Coal has been used as an energy source for centuries and still accounts for a large proportion of the energy produced in the UK.
A museum documenting the history of coal in Wales has now looked to an alternative source of energy in order to reduce its overall running costs – solar.
Wales currently accounts for 8 per cent of solar power produced by the UK, according to the latest statistics from Ofgem.
The Big Pit Coal museum is the National Coal Museum in Wales and is located in Cardiff. It was recently fitted with some 200 photovoltaic panels on its roof.
The Big Pit was one of several coal mines in the region in the nineteenth and twentieth centuries, providing hundreds of jobs for local people over that period. The pit gained its name due to the 300-foot deep shaft. The mine was closed in February 1980 and re-opened after an extensive redevelopment as a museum in 1983.
The solar panels are expected to generate some six per cent of the building’s total electricity usage in a year. The photovoltaic panels are also expected to generate a Feed in Tariff income of £400,000 over the lifetime of the tariff – saving around 5,000,000kWh of electricity in the process.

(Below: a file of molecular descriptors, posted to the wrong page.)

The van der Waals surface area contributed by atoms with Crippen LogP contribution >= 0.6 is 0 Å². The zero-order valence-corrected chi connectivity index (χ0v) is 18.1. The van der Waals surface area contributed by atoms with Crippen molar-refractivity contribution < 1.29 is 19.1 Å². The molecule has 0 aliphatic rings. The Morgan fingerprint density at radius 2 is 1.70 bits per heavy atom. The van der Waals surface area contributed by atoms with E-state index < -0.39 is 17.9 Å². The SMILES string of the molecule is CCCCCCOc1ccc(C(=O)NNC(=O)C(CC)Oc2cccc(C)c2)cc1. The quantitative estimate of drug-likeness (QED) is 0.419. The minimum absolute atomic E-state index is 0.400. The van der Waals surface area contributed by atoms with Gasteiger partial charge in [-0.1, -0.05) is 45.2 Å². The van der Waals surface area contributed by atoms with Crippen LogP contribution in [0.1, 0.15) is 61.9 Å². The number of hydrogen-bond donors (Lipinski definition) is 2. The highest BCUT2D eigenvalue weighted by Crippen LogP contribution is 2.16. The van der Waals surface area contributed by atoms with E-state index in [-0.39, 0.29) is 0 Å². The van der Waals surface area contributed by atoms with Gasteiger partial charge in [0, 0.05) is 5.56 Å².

Speaking to Renewable Energy World, Museum Manager Peter Walker commented: “Coal is such an important part of Wales’ heritage and yet green energy will play a major part in its future. A solar powered coal-mining museum is a fantastic way to celebrate this national journey.
"But it’s far from just symbolic — the museum will benefit from huge reductions in energy bills and a solid return from the feed-in tariff.”
Big Pit is described as "a living, breathing reminder of the coal industry in Wales and the people and society it created" on the museum’s website and since its opening, the museum has seen over 3 million visitors pass through its doors. It is now a World Heritage site.